A Successful Return from Oslo
The IPF had an enjoyable and productive time during their stay at the IPY Oslo Conference. About 2,300 scientists, policymakers, teachers and students gathered at the Norway Convention Centre in Lillestrøm just outside Oslo between the 8th and 12th of June. Over the course of five days, polar researchers from all over the world gave 1,800 presentations.
The five-day conference was the largest ever gathering of the polar and IPY research community, allowing participants to catch up, exchange ideas, and meet potential partners from the four corners of the world.
Education & Outreach
Two members of our education team attended the teacher's conference two days prior to the start of the conference: Sandra Vanhove (head of IPF's education team) and Mieke Sterken. Sandra was one of the organizers of the conference and led four workshops on measuring albedo. With about 120 teachers from around 'the world participating, the teacher's conference was a big success. It gave teachers the opportunity to meet colleagues from all over the world as well as a number of polar scientists who also participated in the workshop. Enthusiastic about the outcome of the workshop, the teachers decided to create a Polar Teachers network as an analogue to the Association of Polar Early Career Scientists (APECS) that currently exists for young researchers.
As a former APECS Education & Outreach Committee member, Mieke Sterken witnessed the official launch of the Polar Resources Book (PRB) (part of APECS' IPY legacy), which she had been involved with since it was first conceived. The IPF contributed five classroom activities and four project stories to this excellent resource book for teachers (available for purchase).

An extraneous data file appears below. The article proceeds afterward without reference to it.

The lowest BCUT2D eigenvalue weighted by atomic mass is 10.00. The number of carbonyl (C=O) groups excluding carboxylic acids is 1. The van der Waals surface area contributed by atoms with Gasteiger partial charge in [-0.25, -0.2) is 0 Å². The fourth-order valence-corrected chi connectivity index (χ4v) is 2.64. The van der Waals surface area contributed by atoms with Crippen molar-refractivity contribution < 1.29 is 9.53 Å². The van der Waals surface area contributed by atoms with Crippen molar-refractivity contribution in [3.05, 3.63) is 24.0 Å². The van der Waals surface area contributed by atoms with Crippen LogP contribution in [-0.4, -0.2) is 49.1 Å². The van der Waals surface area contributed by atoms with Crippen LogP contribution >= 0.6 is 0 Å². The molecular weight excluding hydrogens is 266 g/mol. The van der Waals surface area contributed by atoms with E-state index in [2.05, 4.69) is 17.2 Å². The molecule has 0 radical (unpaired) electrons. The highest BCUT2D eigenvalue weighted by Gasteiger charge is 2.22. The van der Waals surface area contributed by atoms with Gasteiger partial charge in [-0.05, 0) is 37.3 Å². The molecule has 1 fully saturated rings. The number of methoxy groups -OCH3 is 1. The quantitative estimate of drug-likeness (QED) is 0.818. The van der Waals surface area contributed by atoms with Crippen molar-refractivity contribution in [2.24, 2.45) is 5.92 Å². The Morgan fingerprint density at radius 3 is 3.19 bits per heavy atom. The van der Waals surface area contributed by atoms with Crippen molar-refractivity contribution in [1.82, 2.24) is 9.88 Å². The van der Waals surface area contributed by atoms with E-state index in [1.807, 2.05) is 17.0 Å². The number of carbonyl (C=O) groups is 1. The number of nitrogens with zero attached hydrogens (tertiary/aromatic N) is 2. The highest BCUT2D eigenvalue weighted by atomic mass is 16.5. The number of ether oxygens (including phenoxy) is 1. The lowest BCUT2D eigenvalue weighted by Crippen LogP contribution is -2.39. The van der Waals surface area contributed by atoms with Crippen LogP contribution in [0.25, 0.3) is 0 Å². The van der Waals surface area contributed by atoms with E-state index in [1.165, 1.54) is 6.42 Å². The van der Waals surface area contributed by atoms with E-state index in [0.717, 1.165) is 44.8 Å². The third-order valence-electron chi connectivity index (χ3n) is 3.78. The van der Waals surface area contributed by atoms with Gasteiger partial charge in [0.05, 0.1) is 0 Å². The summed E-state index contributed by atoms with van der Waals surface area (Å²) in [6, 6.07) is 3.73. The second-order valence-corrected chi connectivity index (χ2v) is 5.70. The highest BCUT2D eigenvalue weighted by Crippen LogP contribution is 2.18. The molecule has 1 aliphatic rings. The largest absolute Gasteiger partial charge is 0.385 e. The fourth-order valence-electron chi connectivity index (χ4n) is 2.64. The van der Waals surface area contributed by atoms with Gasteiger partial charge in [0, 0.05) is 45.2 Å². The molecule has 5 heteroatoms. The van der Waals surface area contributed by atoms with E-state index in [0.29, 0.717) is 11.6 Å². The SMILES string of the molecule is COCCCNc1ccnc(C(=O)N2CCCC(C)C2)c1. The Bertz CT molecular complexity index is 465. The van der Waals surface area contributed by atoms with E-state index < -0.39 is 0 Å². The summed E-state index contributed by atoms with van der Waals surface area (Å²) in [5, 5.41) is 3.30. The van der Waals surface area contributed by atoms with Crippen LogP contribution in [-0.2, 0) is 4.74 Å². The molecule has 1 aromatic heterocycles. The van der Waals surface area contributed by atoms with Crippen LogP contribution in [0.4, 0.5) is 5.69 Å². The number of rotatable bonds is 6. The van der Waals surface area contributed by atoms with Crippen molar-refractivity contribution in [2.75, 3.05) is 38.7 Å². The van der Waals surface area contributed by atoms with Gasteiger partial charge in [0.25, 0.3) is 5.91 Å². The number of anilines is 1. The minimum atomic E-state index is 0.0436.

Both women also kept busy during the science conference. Sandra attended the education and outreach conferences, which gave her the opportunity to hear about polar-related education and outreach efforts from around the world. In addition, she introduced the educational materials developed by the IPF's education department during her talk 'Hot Puzzles...Cold Experiments in Class Zero Emission'.
Meanwhile, Mieke gave a presentation about changes in the climate in the Northeastern Antarctic Peninsula since the end of he last ice age as part of a session called 'Climate and paleoclimate dynamics and processes'.
Communication, Science & Networking
Two members of the IPF's communications team also attended: Jean de Pomereu and Joseph Cheek, both journalists for the IPF's SciencePoles website. Jean was present for all five days of the conference, attending the opening ceremony, all the keynote speeches of the conference and about a dozen presentation sessions. He also took part in the IPY legacy workshop on Wednesday 9th June, conducted interviews for SciencePoles with polar researchers, and most notably chaired a session entitled 'IPY in the Media' on Friday 11th June.
Joseph joined Jean at the very end of the conference, giving a successful presentation on the media coverage of the Princess Elisabeth Station at the same media session Jean chaired. He spent the rest of the time making new contacts, setting up interviews with polar scientists, and attending the closing ceremonies.
In addition to work, there were ample opportunities to socialize and network during events such as a boat trip, a barbecue held at the Fram Museum , and the many dinners that were held. An enjoyable time was had by all!
Overall, the IPY Oslo Conference was a successful outing for the IPF. It was an opportunity to represent the IPF and its myriad of activities and initiatives on an international level, get the latest findings in polar research, and broaden our contacts within the global polar science and education community.
The next IPY event, 'From Knowledge to Action', which will focus on taking the knowledge learned from the IPY and putting into action, will be held in Montréal in 2012.